A FAIRTAX NEW YEAR’S RESOLUTION
What will my team and I do this week - this month - this year - to make the FAIRtax happen? Now is a good time to fit the FAIRtax into your New Year’s resolutions.
The goal could be a simple as: “This month I will make an appointment to meet with my Congress Member or his or her staff.” Or: “Next month, I will get someone else to do the same.” Or: “This week, I will go on POPVOX.com to show my support of the FAIRtax (the 116th Congress just convened this past Thursday, so now is a good time).” Or: “I will share more FAIRtax material on social media.” And of course: “I will let my District/State leader/group know what I have done, and send a short notice to Jim Bennett to put in Grassroots Corner!”
Georgia FAIRtax leader, Phil Hinson, has been pushing for years for a strategic plan. Several years ago, Ohio FAIRtax leader, Steve Curtis, developed a “Road Map.” We didn’t have the funding for that particular plan, but that does not mean we shouldn’t keep trying.
You and your group can come up with your own plan. A highly sophisticated plan for a large group might have the following parts to it:
- Mission, vision, and aspirations. This is a statement of why you exist and what you hope to be.
- Core values. These are a statement of the central musts and must-nots of your organization.
- “SWOT,” Strengths, weaknesses, opportunities, and threats. This is a rundown of your current situation from these four key perspectives.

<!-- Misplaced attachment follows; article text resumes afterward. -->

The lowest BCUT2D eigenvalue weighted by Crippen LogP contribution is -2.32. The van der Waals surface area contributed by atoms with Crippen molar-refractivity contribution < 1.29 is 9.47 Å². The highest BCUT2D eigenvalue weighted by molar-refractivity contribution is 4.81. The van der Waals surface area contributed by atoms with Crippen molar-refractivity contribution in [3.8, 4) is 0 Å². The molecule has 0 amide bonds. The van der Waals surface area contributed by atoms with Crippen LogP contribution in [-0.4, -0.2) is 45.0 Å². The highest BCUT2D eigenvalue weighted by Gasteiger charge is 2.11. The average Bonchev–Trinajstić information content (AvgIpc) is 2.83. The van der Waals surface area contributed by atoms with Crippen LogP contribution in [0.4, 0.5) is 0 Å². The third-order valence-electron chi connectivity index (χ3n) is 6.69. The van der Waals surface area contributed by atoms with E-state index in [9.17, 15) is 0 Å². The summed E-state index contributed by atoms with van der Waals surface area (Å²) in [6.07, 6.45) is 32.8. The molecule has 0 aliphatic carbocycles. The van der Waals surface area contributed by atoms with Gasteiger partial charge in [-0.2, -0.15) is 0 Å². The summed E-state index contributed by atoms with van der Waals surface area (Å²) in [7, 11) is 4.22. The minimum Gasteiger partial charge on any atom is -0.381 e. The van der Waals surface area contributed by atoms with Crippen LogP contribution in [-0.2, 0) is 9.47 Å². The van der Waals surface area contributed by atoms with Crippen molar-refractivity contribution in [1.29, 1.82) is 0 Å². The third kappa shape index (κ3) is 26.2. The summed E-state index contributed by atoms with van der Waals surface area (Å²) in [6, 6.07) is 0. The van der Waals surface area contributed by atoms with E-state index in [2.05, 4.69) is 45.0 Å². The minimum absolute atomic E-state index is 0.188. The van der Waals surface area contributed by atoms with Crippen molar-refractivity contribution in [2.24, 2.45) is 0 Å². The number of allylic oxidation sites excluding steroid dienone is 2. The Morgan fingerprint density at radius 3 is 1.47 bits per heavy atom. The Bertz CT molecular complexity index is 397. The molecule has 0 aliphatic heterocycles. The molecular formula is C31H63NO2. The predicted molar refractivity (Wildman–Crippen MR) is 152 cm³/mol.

- Objectives, strategies, and operational tactics. These represent what you need to concentrate on to make your vision a reality.
- Measurements and funding streams. This is a tracking of your output and performance against regularly scheduled targets.
(Source: Keith Krach Chairman & former CEO of @DocuSign. Previously Cofounder & CEO of @SAPAriba, Chairman of @AngiesList and Purdue University, VP, General Motors.)
A scaled-down plan for one state a few years ago looked like this:
- Vision, Mission.
- Financial Planning.
- Current state FAIRtax organization, infrastructure.
- Current Political and Cultural Conditions.
Whatever the plan, the following two elements are essential:
- Buy-in from the group, and
- Periodic evaluation and review to determine if the plan needs change.
Most people are better motivated when they act to fulfill a plan, goal, or resolution. Don’t be discouraged when the plan is not fulfilled within the time that is originally set. Setbacks and failures are parts of success. Keep reviewing the plan or goal to determine if the plan or goal needs change.
The idea for this week’s topic comes from Marketing and Communication’s Team Chair, Randy Fischer. Thanks, Randy!
What are your resolutions or plans? Please share them!
CALL FOR PICTURES AND WRITEUPS
We need MORE of you to send in pictures and news. If you have anything to share, please send your material to me at email@example.com, or text me at (908) 578-4975, or fax me at (908) 598-2888. When others see your activity, they are inspired, and the process snowballs. When the process snowballs, Congress Members and Senators and, yes, even the President start to listen.